Why You Maybe Shouldn’t Trust Analysts

Their accuracy in predicting U.S. profits is at the lowest level in 16 years.

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More analysts are missing the mark these days, according to Bloomberg: Their accuracy in predicting U.S. profits dropped to the lowest level in at least 16 years last quarter. Earnings estimates from analysts have matched results for only 6.7 percent of companies in the S&P 500 that have reported second-quarter earnings—the fewest since Bloomberg began tracking this information in 1992, the report said.

Accuracy peaked at 30 percent in the fourth quarter of 2000, the year Regulation Fair Disclosure, known as Reg FD, was adopted, and has fallen for six of the seven years since.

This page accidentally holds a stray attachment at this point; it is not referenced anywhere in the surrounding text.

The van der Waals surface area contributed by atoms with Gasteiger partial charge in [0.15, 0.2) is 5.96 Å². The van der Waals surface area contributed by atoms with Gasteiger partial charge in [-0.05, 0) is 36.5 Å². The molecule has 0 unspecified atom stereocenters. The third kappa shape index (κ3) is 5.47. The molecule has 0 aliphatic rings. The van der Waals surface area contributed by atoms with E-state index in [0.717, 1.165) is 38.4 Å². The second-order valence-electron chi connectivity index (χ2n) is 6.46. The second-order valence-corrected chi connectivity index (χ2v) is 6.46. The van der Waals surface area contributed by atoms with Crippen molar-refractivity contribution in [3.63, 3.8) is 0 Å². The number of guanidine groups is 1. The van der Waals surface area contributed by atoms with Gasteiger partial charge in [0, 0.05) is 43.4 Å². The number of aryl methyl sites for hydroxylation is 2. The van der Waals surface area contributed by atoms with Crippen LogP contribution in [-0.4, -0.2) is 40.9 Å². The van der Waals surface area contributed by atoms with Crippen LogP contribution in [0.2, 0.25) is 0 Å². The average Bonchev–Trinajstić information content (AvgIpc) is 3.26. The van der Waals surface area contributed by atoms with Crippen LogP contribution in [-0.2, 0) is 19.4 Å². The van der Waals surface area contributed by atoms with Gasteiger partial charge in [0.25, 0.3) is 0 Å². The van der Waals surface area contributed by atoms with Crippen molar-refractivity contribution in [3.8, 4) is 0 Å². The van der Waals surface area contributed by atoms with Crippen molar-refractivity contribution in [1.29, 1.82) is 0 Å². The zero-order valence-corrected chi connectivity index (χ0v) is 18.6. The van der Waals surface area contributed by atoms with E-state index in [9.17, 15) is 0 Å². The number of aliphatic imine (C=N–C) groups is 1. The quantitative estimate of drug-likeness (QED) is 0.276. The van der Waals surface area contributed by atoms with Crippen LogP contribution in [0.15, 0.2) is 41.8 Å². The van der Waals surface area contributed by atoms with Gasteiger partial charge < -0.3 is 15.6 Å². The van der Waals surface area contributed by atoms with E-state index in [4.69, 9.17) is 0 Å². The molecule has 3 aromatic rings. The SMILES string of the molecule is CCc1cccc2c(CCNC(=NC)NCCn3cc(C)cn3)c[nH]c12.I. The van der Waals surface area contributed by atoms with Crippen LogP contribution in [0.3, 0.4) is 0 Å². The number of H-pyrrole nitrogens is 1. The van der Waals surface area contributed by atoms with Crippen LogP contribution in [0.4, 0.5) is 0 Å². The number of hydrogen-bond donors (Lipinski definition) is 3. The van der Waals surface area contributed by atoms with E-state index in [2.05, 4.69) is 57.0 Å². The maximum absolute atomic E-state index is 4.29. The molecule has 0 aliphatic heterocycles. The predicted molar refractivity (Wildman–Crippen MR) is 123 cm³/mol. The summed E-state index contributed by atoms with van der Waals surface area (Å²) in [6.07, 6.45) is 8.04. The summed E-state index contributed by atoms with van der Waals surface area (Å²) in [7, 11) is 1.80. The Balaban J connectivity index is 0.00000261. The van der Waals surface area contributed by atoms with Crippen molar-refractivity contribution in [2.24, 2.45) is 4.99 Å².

Essentially, Reg FD says publicly traded companies must disclose information to the general public at the same time as analysts. Therefore, companies are more cautious in releasing information, one source said.

In related news, S&P companies are expected to be down 29 percent in the second quarter, which would be the fourth straight quarter of falling profits, reports the Wall Street Journal . (About 96 percent of S&P companies have so far reported results.)